WASHINGTON, May 25, 2016 /PRNewswire-USNewswire/ -- Nearly 130,000 people in the U.S. die from stroke each year — a number that the Society of NeuroInterventional Surgery (SNIS) says could be dramatically reduced.
The vast majority of strokes — 87 percent— are ischemic strokes, caused by a blocked artery in the brain. Rapid access to stroke surgery (endovascular treatment) for patients having an ischemic stroke caused by an emergent large vessel occlusion can reduce stroke mortality and serious disability by half. Currently, outdated state policies and regulations prevent more than 90 percent of stroke patients with large vessel occlusion from getting the most effective treatment.
"Nearly two million brain cells die every minute a stroke goes untreated. This is just one reason why the actual stroke treatment that patients receive is so important," says Donald Frei, MD, a neurointerventional surgeon with Radiology Imaging Associates in Denver, Colorado, and president of SNIS. "We know that speed matters when it comes to treating stroke, but so does the procedure itself. Patients need to receive stroke surgery within six hours of a large vessel occlusion stroke if we want to maximize their chances of walking away from it."
Frei says that's why SNIS launched "Get Ahead of Stroke," a campaign focused on organizing stronger stroke systems of care nationwide. The objective is to enact legislative change in all 50 states requiring emergency medical services (EMS) to take ischemic stroke patients with large vessel occlusion to neurointerventional-ready hospitals with 24/7/365 coverage.
Fewer than half of states have legislation that establishes stroke systems of care. In states that do, most of the legislation is dated and does not align with the best standards of care, including the 24/7 availability of a neurointerventionalist. Almost everyone in the U.S. is within an hour of a neurointerventionalist who can remove blood clots from a blocked artery, but most EMS personnel aren't trained to identify these strokes.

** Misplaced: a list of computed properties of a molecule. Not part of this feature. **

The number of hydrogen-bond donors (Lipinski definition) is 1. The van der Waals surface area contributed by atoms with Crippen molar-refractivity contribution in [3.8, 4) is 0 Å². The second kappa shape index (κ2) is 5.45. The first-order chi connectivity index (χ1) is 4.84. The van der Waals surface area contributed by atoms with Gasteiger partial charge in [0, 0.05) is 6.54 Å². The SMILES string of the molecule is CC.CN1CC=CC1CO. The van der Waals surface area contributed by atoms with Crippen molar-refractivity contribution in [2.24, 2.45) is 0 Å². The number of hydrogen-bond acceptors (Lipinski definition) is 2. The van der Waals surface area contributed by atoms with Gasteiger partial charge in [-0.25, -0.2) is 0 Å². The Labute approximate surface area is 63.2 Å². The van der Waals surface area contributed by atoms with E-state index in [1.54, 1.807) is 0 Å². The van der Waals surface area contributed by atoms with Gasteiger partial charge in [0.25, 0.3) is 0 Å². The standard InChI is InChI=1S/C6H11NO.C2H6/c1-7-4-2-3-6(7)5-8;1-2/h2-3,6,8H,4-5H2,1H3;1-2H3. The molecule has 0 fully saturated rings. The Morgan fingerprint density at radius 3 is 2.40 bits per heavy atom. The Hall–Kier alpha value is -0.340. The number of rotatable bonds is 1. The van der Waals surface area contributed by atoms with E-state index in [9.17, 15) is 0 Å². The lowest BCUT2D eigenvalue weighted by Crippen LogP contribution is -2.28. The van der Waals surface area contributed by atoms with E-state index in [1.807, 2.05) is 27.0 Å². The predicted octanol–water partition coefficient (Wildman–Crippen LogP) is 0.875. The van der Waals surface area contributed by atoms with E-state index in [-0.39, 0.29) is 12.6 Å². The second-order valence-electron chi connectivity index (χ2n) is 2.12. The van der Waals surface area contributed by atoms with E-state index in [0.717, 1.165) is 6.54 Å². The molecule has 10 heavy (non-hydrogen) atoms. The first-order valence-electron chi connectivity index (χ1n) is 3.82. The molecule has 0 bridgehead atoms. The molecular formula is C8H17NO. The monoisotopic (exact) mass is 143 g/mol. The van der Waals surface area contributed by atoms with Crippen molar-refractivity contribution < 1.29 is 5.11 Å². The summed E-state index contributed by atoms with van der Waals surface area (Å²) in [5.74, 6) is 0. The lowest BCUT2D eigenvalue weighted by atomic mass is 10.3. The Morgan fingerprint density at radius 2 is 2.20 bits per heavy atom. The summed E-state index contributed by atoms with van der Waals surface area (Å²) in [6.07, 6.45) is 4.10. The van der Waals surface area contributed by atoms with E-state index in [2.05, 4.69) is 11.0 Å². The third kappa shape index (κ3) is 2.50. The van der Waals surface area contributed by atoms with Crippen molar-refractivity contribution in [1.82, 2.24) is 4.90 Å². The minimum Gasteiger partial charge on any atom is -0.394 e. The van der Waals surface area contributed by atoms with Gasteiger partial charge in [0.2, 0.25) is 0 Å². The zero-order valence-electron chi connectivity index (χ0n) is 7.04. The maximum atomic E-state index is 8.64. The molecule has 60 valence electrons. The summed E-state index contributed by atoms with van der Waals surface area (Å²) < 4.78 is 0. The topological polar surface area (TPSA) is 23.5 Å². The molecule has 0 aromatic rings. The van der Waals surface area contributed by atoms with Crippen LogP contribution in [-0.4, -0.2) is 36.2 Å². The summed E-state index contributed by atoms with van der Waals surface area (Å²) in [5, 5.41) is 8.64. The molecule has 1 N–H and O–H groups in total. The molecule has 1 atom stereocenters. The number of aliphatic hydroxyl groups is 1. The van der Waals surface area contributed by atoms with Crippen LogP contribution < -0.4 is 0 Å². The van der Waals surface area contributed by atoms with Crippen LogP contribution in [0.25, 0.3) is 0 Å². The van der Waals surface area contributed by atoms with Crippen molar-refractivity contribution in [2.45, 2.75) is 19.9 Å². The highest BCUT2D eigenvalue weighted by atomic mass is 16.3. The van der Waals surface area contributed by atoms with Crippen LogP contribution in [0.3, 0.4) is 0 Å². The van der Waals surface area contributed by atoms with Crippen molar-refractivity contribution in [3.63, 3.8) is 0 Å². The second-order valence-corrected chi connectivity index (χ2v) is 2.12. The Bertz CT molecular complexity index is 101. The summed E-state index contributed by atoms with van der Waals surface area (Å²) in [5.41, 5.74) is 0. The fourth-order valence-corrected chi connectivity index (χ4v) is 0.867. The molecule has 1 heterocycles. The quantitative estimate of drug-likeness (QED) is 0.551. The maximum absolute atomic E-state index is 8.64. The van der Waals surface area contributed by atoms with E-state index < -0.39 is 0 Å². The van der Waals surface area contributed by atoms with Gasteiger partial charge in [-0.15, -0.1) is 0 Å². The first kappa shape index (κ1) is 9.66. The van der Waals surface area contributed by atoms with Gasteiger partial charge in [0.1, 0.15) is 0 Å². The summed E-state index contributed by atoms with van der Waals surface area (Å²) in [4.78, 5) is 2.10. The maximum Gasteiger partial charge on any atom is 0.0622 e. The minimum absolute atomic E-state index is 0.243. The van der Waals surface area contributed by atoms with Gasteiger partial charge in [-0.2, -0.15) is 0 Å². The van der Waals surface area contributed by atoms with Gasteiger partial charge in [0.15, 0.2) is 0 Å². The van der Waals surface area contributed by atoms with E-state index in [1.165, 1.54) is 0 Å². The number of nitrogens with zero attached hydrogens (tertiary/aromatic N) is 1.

Furthermore, EMS personnel often are not authorized to take patients to stroke centers with neurointerventional care or across state lines to access a neurointerventional-ready hospital.
Strokes in the U.S. cost about $34 billion annually, including health services and missed work. Endovascular treatment for large vessel occlusion strokes has the potential to save billions across the system, from reduced hospital stays, fewer missed days of work and lower long-term care costs.
"Three out of four patients who experience a large vessel occlusion stroke are dead or disabled in 90 days. We know that endovascular treatment saves lives and reduces disability. That's why we do the work we do — to save more lives and help survivors of stroke live better lives," says Frei.
To learn more about the "Get Ahead of Stroke" campaign, join the briefing that will take place on May 25 at 1:00 p.m. EDT. Register at https://cc.readytalk.com/r/ib55wqisre6p&eom.
About the "Get Ahead of Stroke" Campaign
"Get Ahead of Stroke" is a national public education and advocacy campaign designed to improve systems of care for stroke patients. An initiative of SNIS, the campaign's goal is to secure the best possible outcomes for stroke patients by driving policy change and public awareness nationwide. Visit www.getaheadofstroke.org to learn more.
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SOURCE The Society of NeuroInterventional Surgery (SNIS)